A food truck that has operated on Vineyard Avenue since the 1990s was recently forced to relocate -- albeit not far from its original location -- after Pleasanton city officials determined the business was creating traffic problems.
Nelly’s taco truck is now parking in a turnout near the intersection of Vineyard and Isabel avenues across the street from its former spot, weeks after a complaint from a nearby winery prompted code enforcement officers to visit the site, according to Pleasanton community development director Gerry Beaudin.
In the 1990s, the city crafted a policy allowing the Mexican food truck to park in city-owned right-of-way on Vineyard Avenue so long as it was off the road and not creating any traffic issues, Beaudin said Tuesday.
But in early June, the city received a letter from a local winery -- the name of which Beaudin did not know off-hand -- complaining that the truck was creating traffic hazards and requesting that the city step in.
City officials spoke to the food truck operator, Beaudin said, and came out to the site to observe traffic on multiple occasions in late June.
“We wanted to work with this business owner and we did for as long as we could,” Beaudin said. “But we received complaints about traffic hazards and witnessed those same things and ultimately decided it was in the best interest of everyone to not use this location as it had been in the past.”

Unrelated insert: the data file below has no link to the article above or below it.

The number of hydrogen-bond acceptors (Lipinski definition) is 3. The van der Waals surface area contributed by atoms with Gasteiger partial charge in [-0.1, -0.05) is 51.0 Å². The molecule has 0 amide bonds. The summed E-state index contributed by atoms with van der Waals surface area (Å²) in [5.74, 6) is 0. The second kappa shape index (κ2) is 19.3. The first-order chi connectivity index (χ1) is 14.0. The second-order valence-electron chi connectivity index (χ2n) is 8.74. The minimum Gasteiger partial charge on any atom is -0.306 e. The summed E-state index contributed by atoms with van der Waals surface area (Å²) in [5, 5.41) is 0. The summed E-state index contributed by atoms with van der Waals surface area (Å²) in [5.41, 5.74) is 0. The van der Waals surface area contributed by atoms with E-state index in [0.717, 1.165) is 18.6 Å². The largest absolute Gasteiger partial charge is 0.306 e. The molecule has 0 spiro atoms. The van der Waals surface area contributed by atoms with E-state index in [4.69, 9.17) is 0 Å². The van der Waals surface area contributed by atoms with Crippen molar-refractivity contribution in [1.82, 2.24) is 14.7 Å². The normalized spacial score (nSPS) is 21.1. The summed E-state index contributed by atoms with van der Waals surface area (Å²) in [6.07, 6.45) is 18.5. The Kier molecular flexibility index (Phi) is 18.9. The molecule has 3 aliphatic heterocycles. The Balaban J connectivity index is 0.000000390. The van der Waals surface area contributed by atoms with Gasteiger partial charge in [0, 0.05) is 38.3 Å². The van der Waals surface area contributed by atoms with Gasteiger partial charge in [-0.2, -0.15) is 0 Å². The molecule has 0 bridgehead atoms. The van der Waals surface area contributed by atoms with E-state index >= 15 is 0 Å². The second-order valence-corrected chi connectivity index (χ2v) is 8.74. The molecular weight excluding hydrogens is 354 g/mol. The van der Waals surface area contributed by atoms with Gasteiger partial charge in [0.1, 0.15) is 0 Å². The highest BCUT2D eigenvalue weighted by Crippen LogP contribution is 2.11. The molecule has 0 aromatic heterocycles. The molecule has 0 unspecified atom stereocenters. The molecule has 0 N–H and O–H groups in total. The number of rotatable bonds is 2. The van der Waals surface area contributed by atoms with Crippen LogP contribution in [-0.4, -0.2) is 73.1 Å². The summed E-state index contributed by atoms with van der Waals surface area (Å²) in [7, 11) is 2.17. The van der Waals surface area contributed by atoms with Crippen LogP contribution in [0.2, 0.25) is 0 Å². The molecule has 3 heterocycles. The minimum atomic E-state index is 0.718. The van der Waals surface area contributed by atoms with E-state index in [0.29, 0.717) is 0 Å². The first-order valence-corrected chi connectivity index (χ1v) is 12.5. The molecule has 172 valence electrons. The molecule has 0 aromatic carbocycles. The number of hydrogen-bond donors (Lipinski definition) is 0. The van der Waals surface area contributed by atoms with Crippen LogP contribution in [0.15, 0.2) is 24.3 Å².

He added that while he did not know the specific issues code enforcement officers encountered at the food truck site, patrons “weren’t parking their vehicles and entering and exiting that location in a safe manner.”
“It’s not ideal to have a business operating on the side of the road like that,” Beaudin said.
On June 30, the city sent the taco truck operator a notice stating that, due to lack of legal parking and traffic hazards, they could no longer do business at that spot.
When code enforcement officers returned to the area July 3, they found the truck had relocated nearby, across the street to land in Alameda County's jurisdiction, Beaudin said.
“It’s unfortunate,” he said of the outcome. “We tried everything to work with the food truck operator and gave them plenty of time and notice. It all comes down to traffic safety.”